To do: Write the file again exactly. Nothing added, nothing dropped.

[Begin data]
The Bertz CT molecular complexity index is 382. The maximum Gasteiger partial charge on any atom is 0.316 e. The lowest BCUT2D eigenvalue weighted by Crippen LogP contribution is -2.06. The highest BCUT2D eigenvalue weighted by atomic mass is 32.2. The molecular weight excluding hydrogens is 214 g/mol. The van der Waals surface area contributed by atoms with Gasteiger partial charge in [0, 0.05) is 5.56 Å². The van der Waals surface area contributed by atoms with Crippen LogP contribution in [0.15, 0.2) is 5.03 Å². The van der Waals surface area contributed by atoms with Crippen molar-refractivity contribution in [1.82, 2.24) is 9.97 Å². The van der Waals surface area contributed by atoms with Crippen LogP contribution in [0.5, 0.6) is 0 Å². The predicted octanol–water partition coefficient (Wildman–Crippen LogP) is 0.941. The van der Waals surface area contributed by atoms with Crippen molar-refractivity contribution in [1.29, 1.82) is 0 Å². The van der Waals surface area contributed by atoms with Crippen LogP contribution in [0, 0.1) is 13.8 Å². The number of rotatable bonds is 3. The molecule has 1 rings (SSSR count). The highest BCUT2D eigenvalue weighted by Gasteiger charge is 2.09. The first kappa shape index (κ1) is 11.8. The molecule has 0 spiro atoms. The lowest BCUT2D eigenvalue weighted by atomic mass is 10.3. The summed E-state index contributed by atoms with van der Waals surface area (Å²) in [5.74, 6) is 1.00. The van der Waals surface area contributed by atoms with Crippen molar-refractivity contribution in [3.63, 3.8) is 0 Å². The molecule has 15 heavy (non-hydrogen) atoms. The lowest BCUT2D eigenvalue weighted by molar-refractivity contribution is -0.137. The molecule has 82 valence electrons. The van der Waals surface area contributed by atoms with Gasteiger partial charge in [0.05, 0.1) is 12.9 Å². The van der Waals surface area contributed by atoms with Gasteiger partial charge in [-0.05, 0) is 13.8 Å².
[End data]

The Bertz CT molecular complexity index is 382. The maximum Gasteiger partial charge on any atom is 0.316 e. The lowest BCUT2D eigenvalue weighted by Crippen LogP contribution is -2.06. The highest BCUT2D eigenvalue weighted by atomic mass is 32.2. The molecular weight excluding hydrogens is 214 g/mol. The van der Waals surface area contributed by atoms with Gasteiger partial charge in [0, 0.05) is 5.56 Å². The van der Waals surface area contributed by atoms with Crippen LogP contribution in [0.15, 0.2) is 5.03 Å². The van der Waals surface area contributed by atoms with Crippen molar-refractivity contribution in [1.82, 2.24) is 9.97 Å². The van der Waals surface area contributed by atoms with Crippen LogP contribution in [0.5, 0.6) is 0 Å². The predicted octanol–water partition coefficient (Wildman–Crippen LogP) is 0.941. The van der Waals surface area contributed by atoms with Crippen molar-refractivity contribution in [1.29, 1.82) is 0 Å². The van der Waals surface area contributed by atoms with Crippen LogP contribution in [0, 0.1) is 13.8 Å². The number of rotatable bonds is 3. The molecule has 1 rings (SSSR count). The highest BCUT2D eigenvalue weighted by Gasteiger charge is 2.09. The first kappa shape index (κ1) is 11.8. The molecule has 0 spiro atoms. The lowest BCUT2D eigenvalue weighted by atomic mass is 10.3. The summed E-state index contributed by atoms with van der Waals surface area (Å²) in [5.74, 6) is 1.00. The van der Waals surface area contributed by atoms with Crippen molar-refractivity contribution in [3.63, 3.8) is 0 Å². The molecule has 15 heavy (non-hydrogen) atoms. The lowest BCUT2D eigenvalue weighted by molar-refractivity contribution is -0.137. The molecule has 82 valence electrons. The van der Waals surface area contributed by atoms with Gasteiger partial charge in [0.05, 0.1) is 12.9 Å². The van der Waals surface area contributed by atoms with Gasteiger partial charge in [-0.05, 0) is 13.8 Å².